With the world going into lockdown, keeping the business wheels turning is one of the greatest challenges most managers are currently facing. This is particularly true for those who have been given the responsibility for managing a remote workforce for perhaps the first time.
Prior surveys have shown that remote workers can face challenges such as feelings of isolation, a lack of clear direction and no clear guidelines outlining what’s expected of them, so the onus really is on front line managers to up the ante and revisit their management style to support their remote teams fully.
Here are a few tips for making this transition successful, and a few things that you’ll need to look out for during this period of massive change.
Make your expectations clear
These are uncertain times, so the last thing your team needs is an ambiguous set of responsibilities or instructions when they sit down to work from home.
Making it clear what you expect your remote teams to do during their time working from home is the first step to enabling them to be productive. Be sure to take a much closer look at the day-to-day responsibilities of each team member to identify which elements of their role can be successfully undertaken remotely and which can’t.
Some parts of a job translate easily from office to home working, whereas others aren’t quite so straightforward and might require new technologies or processes to help them along. Before you start assigning slightly amended duties, take a good look at what can and cannot be achieved and prioritize them accordingly.
At first, you may expect all sorts of minor technical glitches and concerns to crop up while your team settles into their remote working role, so don’t expect productivity to be 100% from the get-go.
A trial period to get everyone used to the new systems and ways of working without any pressure is a good way to minimize stress and anxiety. Be aware that some colleagues will find it harder than others and be mindful that especially during the current disruption, some degree of flexibility will be needed. For example, those with children at home due to school closures, will likely need some grace, as they will likely have a lot of responsibilities to juggle.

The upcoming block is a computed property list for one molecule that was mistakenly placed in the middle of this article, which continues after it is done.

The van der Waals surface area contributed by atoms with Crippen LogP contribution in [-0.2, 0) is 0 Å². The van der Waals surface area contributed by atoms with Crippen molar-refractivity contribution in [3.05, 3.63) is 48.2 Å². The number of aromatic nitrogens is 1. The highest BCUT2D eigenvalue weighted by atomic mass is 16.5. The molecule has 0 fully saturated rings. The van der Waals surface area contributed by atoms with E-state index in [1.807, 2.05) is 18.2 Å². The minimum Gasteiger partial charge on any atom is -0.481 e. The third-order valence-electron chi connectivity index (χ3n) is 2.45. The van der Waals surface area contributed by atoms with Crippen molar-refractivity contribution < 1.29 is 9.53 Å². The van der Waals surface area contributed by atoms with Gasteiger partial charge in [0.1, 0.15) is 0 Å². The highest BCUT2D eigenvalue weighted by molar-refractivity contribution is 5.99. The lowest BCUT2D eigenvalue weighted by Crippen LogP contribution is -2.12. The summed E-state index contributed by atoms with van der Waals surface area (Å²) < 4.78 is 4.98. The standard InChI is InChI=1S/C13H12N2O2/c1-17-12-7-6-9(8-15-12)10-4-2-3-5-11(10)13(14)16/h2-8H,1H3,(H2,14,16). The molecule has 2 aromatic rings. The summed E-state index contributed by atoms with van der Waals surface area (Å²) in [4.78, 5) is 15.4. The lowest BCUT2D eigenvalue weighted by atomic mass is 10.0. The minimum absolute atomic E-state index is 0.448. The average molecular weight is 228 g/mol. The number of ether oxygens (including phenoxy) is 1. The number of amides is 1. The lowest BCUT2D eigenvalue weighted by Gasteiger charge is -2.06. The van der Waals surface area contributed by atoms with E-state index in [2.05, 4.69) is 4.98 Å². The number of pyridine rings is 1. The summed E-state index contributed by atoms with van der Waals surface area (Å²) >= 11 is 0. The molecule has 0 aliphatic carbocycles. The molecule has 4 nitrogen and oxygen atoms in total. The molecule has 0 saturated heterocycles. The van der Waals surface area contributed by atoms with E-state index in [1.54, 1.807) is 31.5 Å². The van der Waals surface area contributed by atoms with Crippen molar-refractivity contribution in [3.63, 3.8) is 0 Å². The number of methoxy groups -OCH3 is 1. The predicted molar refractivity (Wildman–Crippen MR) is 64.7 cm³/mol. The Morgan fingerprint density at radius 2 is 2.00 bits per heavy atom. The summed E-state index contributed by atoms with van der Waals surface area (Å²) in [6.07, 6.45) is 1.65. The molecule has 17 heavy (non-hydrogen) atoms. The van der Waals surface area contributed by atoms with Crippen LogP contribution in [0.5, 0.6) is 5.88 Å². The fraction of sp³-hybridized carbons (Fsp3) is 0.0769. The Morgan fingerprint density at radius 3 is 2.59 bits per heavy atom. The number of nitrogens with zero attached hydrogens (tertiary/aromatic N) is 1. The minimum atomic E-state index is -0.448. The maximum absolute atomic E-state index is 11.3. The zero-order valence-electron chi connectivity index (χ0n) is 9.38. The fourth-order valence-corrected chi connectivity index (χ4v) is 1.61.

You will also need to monitor the productivity of your remote teams on a regular basis to ensure that the job is getting done and everyone is doing their fair share to keep your business moving forward.
For example, if your staff is now being asked to conduct client meetings via Skype or Zoom in a bid to secure sales, you might find that it’s taking them a little longer to get up to speed with any new technology, or that the time spent talking to key clients is increasing as everyone starts to work from home. In these cases, it would be unrealistic to expect that previous sales targets will be met, so you could consider dropping them initially and then slowly increasing them again when you deem fit.
Keep the personal touch
Humans are social beings, and with the vast majority of our time at work spent engaging with others, having the main source of social interaction removed from the daily routine suddenly can be a real shock to the system.
Whatever your reasons for having your team working remotely, it is vital that you promote good mental health amongst your workforce and keep a channel of dialogue open for them to air their concerns and feelings should they need to.
This doesn’t need to be expensive or technical either. WhatsApp Business and Slack are excellent ways to allow groups of workers to communicate with each other for free, without the need for expensive software.
Video conferencing is also a great way of ‘hanging out’ with colleagues without having to be in the same location, so try and schedule in regular digital catch ups. These could easily follow the same pattern as your regular team meetings in the office.
It is a good rule of thumb to check in with individual workers or small groups at least once a week. As the manager, your team looks to you for support and leadership, so it is imperative that even though you can’t be in the same room, they feel that you are there for them virtually.
When things go back to normal, people will remember how you treated them during this time of uncertainty. If you want them to continue to be engaged and feeling good about you and the organization, make sure to treat them with compassion and understanding now.
Beware of burnout!
For some people working from home has been given something of a bad rap over the years with many people incorrectly perceiving home workers as slacking off. However, in many cases, this couldn’t be further from the truth.
As someone who has worked both remotely and in an office, I can vouch for the fact that you can spend far more time focusing on work responsibilities each day than you ever could in an office environment.
Think about it: you don’t get that water cooler chat from Dave in Accounts, nor do you head out of your office for a quick sandwich stop, making you far more likely to just carry on working when you should be taking a break.
Although this is good for the business, prolonged periods of overworking can lead to burnout, so it’s vital that you recognize the signs that some of your staff might be taking on too much and not enjoying time away from their home office as they should.
A few ways to encourage worker wellbeing from home is to suggest that they make time for breaks and adhere to them. Some organizations have also experimented with limiting the times that employees can log on to systems to stop them working too many hours from home.
If you feel that some members of your team are putting in too many hours due to boredom or because they feel they need to justify their salaries while working remotely, reach out to them and encourage them to take regular breaks and stick to their assigned working patterns without judgement.